70% of SMEs want VoIP – still underserved

Seventy per cent of small businesses in the UK are keen to cut their costs using VoIP, but many dread the prospect of setting it up, according to a survey by enterprise VoIP provider ShoreTel.

Even more – 80 per cent – believe that a VoIP system would make it easier to do business but 39 per cent said they were deterred by the perceived difficulty of configuring an enterprise VoIP deployment.

Martin Geddes, independent consultant and chief analyst with STL Partners’ Telco, describes this sector as “a deeply underserved segment – they are flocking to Skype,” he said, “although it’s not really suited to their needs. It doesn’t integrate with your mobile, and there are quality issues that matter to businesses, because it’s either excellent or trash”.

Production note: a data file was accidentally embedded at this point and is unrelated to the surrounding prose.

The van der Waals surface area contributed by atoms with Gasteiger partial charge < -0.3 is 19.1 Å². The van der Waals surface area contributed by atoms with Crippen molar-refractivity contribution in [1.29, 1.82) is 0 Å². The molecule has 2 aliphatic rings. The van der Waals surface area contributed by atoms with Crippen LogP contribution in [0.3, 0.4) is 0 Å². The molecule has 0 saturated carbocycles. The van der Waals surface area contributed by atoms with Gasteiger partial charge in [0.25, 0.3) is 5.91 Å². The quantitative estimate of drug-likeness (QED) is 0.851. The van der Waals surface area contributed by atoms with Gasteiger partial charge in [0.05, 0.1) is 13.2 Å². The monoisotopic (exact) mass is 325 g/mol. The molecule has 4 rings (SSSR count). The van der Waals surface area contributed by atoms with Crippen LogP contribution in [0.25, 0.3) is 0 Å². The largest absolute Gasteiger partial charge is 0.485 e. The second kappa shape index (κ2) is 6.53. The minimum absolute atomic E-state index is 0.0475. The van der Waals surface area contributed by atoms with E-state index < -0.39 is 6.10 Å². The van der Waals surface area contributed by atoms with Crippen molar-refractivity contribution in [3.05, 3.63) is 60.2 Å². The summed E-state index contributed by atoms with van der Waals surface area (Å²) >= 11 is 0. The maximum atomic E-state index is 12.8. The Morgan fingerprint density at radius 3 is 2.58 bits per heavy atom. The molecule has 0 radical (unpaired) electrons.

Geddes argues that the telecoms and IT industries are still to see the possibilities, being over focused on large, centralised enterprise systems serving fixed desk phones. “The industry wants to sell you a box with overpriced software in it that drives desk phones. The desk phone is dead – it doesn’t fit the loosely coupled, dynamic teams people are working with,” he said.

Small business network administrators are likely to be chary of VoIP because of unfamiliar technologies such as SIP, heavier demands for bandwidth, quality of service on the LAN and VPN tunnels between sites and the increased criticality of the network. After all, losing an Ethernet switch is a problem, but losing the phones as well is a crisis.

Even the arrival of an open source IP-PBX, Asterisk, isn’t helping – those companies who have difficulty supporting VoIP are also the ones that are likely to be concerned about support costs. “For the really small business, there is virtually an open space in the market,” says Geddes.

Leave a comment

Your email address will not be published. Required fields are marked *

This site uses Akismet to reduce spam. Learn how your comment data is processed.